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Br J Surg. 1990 Sep;77(9):1039-40.

Gracilis muscle transposition for faecal incontinence.

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Department of Surgery D, Glostrup Hospital, University of Copenhagen, Denmark.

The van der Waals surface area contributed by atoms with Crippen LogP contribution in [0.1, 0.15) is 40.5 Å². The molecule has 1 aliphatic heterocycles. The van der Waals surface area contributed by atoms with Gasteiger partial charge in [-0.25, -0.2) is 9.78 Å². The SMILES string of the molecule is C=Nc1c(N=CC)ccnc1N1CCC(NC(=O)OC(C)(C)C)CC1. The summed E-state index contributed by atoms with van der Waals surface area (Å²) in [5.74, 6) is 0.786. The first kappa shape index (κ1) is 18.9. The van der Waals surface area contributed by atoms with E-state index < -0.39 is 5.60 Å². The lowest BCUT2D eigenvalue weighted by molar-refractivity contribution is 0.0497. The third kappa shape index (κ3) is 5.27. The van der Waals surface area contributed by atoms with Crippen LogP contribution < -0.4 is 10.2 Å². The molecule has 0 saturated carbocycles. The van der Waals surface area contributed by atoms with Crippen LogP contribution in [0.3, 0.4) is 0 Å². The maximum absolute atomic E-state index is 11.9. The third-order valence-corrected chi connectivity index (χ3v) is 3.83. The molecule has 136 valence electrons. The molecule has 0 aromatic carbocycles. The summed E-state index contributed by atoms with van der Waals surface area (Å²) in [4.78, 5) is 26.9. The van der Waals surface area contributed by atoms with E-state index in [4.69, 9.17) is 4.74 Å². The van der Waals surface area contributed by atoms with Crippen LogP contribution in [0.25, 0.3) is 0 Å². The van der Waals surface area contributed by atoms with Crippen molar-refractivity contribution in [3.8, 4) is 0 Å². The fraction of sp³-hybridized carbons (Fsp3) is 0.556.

Transposition of the gracilis muscle for faecal incontinence was performed in 13 patients. Six gained satisfactory continence, four were improved, two did not benefit from the operation and one patient died from intercurrent disease before closure of a pre-existing colostomy. Anal manometry compared with a control group showed no alteration in resting and pressure at a median of 35 mmHg (range 5-63 mmHg), whereas maximum squeeze pressure increased from a median of 38 mmHg (range 5-79 mmHg) to 59 mmHg (range 10-143 mmHg) (P = 0.041) which was, however, significantly lower than 130 mmHg (range 81-236 mmHg) in the control group. All patients who benefited from the operation had an increase in maximum squeeze pressure. The ability to retain a viscous fluid in the rectum was measured in seven patients, four of whom had gained satisfactory continence and three of whom had improved continence. They were able to retain a median volume of 200 ml (range 50-225 ml) without leakage compared with 325 ml (range 250-400 ml) in the control group. These patients could retain the maximum amount of viscous fluid for 5-8 min, whereas all control subjects could do so for more than 15 min. It is concluded that, although gracilis transposition never results in normal continence, acceptable continence may be achieved in selected patients provided careful attention is paid to the technical details of the procedure and provided that systematic postoperative exercises are performed.

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